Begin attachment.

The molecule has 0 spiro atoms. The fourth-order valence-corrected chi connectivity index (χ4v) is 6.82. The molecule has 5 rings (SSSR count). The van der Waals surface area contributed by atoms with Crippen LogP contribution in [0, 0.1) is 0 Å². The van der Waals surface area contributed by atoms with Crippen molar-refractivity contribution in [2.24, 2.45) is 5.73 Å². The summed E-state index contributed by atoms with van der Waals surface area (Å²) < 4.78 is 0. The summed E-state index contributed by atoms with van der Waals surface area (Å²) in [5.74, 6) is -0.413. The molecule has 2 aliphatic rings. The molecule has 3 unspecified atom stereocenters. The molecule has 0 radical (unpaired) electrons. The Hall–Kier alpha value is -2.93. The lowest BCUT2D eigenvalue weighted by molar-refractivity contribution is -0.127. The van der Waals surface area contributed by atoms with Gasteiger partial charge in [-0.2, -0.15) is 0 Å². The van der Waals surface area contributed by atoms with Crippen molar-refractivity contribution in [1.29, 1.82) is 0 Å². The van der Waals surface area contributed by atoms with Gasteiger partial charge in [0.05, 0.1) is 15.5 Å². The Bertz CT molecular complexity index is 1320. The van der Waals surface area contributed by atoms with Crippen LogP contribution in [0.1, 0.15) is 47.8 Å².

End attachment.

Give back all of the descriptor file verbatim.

The molecule has 0 spiro atoms. The fourth-order valence-corrected chi connectivity index (χ4v) is 6.82. The molecule has 5 rings (SSSR count). The van der Waals surface area contributed by atoms with Crippen LogP contribution in [0, 0.1) is 0 Å². The van der Waals surface area contributed by atoms with Crippen molar-refractivity contribution in [2.24, 2.45) is 5.73 Å². The summed E-state index contributed by atoms with van der Waals surface area (Å²) < 4.78 is 0. The summed E-state index contributed by atoms with van der Waals surface area (Å²) in [5.74, 6) is -0.413. The molecule has 2 aliphatic rings. The molecule has 3 unspecified atom stereocenters. The molecule has 0 radical (unpaired) electrons. The Hall–Kier alpha value is -2.93. The lowest BCUT2D eigenvalue weighted by molar-refractivity contribution is -0.127. The van der Waals surface area contributed by atoms with Gasteiger partial charge in [-0.2, -0.15) is 0 Å². The van der Waals surface area contributed by atoms with Crippen molar-refractivity contribution in [1.29, 1.82) is 0 Å². The van der Waals surface area contributed by atoms with Gasteiger partial charge in [0.05, 0.1) is 15.5 Å². The Bertz CT molecular complexity index is 1320. The van der Waals surface area contributed by atoms with Crippen LogP contribution in [0.1, 0.15) is 47.8 Å².